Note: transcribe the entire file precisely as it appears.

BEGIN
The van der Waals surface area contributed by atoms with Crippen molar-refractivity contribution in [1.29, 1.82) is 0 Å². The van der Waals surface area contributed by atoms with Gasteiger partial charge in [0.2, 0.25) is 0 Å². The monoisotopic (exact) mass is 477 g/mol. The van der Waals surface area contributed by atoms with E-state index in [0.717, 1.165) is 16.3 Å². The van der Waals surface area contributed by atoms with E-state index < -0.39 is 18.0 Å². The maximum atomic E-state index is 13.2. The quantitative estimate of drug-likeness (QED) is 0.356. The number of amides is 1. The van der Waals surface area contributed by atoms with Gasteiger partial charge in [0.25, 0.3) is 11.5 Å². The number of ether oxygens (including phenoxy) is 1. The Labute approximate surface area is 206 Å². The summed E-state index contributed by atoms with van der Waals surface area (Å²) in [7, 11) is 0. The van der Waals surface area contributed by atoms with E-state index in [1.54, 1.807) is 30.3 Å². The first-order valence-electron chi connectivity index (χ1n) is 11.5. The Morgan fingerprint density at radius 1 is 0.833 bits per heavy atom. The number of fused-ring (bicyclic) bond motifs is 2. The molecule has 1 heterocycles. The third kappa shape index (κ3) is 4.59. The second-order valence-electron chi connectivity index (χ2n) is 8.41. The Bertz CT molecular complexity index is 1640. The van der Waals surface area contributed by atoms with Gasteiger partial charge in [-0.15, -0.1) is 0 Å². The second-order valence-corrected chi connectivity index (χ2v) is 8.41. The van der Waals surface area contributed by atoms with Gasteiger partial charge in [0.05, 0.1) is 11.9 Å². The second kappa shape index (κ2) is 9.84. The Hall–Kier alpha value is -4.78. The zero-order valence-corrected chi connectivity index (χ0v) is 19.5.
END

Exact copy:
The van der Waals surface area contributed by atoms with Crippen molar-refractivity contribution in [1.29, 1.82) is 0 Å². The van der Waals surface area contributed by atoms with Gasteiger partial charge in [0.2, 0.25) is 0 Å². The monoisotopic (exact) mass is 477 g/mol. The van der Waals surface area contributed by atoms with E-state index in [0.717, 1.165) is 16.3 Å². The van der Waals surface area contributed by atoms with E-state index < -0.39 is 18.0 Å². The maximum atomic E-state index is 13.2. The quantitative estimate of drug-likeness (QED) is 0.356. The number of amides is 1. The van der Waals surface area contributed by atoms with Gasteiger partial charge in [0.25, 0.3) is 11.5 Å². The number of ether oxygens (including phenoxy) is 1. The Labute approximate surface area is 206 Å². The summed E-state index contributed by atoms with van der Waals surface area (Å²) in [7, 11) is 0. The van der Waals surface area contributed by atoms with E-state index in [1.54, 1.807) is 30.3 Å². The first-order valence-electron chi connectivity index (χ1n) is 11.5. The Morgan fingerprint density at radius 1 is 0.833 bits per heavy atom. The number of fused-ring (bicyclic) bond motifs is 2. The molecule has 1 heterocycles. The third kappa shape index (κ3) is 4.59. The second-order valence-electron chi connectivity index (χ2n) is 8.41. The Bertz CT molecular complexity index is 1640. The van der Waals surface area contributed by atoms with Gasteiger partial charge in [-0.15, -0.1) is 0 Å². The second-order valence-corrected chi connectivity index (χ2v) is 8.41. The van der Waals surface area contributed by atoms with Gasteiger partial charge in [0.05, 0.1) is 11.9 Å². The second kappa shape index (κ2) is 9.84. The Hall–Kier alpha value is -4.78. The zero-order valence-corrected chi connectivity index (χ0v) is 19.5.